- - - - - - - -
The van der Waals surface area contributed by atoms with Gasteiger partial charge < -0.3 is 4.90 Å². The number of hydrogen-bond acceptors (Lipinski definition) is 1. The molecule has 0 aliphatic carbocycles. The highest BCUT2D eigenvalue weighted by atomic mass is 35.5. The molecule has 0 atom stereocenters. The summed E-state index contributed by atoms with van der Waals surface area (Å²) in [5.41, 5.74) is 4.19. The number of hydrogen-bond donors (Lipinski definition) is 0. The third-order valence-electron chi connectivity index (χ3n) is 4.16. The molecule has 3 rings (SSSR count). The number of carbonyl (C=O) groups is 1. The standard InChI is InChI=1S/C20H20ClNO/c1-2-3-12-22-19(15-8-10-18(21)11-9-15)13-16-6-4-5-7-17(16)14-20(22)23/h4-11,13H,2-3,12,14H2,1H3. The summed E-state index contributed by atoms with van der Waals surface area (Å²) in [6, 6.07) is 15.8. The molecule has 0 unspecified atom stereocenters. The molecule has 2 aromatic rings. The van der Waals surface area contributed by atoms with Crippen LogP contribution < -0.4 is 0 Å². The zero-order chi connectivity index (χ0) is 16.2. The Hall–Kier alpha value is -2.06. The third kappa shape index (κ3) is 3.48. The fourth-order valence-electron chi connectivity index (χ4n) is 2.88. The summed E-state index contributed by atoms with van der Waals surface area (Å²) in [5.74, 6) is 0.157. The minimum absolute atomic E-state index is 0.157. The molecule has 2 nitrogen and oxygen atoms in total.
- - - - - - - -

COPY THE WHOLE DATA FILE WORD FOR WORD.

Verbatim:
The van der Waals surface area contributed by atoms with Gasteiger partial charge < -0.3 is 4.90 Å². The number of hydrogen-bond acceptors (Lipinski definition) is 1. The molecule has 0 aliphatic carbocycles. The highest BCUT2D eigenvalue weighted by atomic mass is 35.5. The molecule has 0 atom stereocenters. The summed E-state index contributed by atoms with van der Waals surface area (Å²) in [5.41, 5.74) is 4.19. The number of hydrogen-bond donors (Lipinski definition) is 0. The third-order valence-electron chi connectivity index (χ3n) is 4.16. The molecule has 3 rings (SSSR count). The number of carbonyl (C=O) groups is 1. The standard InChI is InChI=1S/C20H20ClNO/c1-2-3-12-22-19(15-8-10-18(21)11-9-15)13-16-6-4-5-7-17(16)14-20(22)23/h4-11,13H,2-3,12,14H2,1H3. The summed E-state index contributed by atoms with van der Waals surface area (Å²) in [6, 6.07) is 15.8. The molecule has 0 unspecified atom stereocenters. The molecule has 2 aromatic rings. The van der Waals surface area contributed by atoms with Crippen LogP contribution < -0.4 is 0 Å². The zero-order chi connectivity index (χ0) is 16.2. The Hall–Kier alpha value is -2.06. The third kappa shape index (κ3) is 3.48. The fourth-order valence-electron chi connectivity index (χ4n) is 2.88. The summed E-state index contributed by atoms with van der Waals surface area (Å²) in [5.74, 6) is 0.157. The minimum absolute atomic E-state index is 0.157. The molecule has 2 nitrogen and oxygen atoms in total.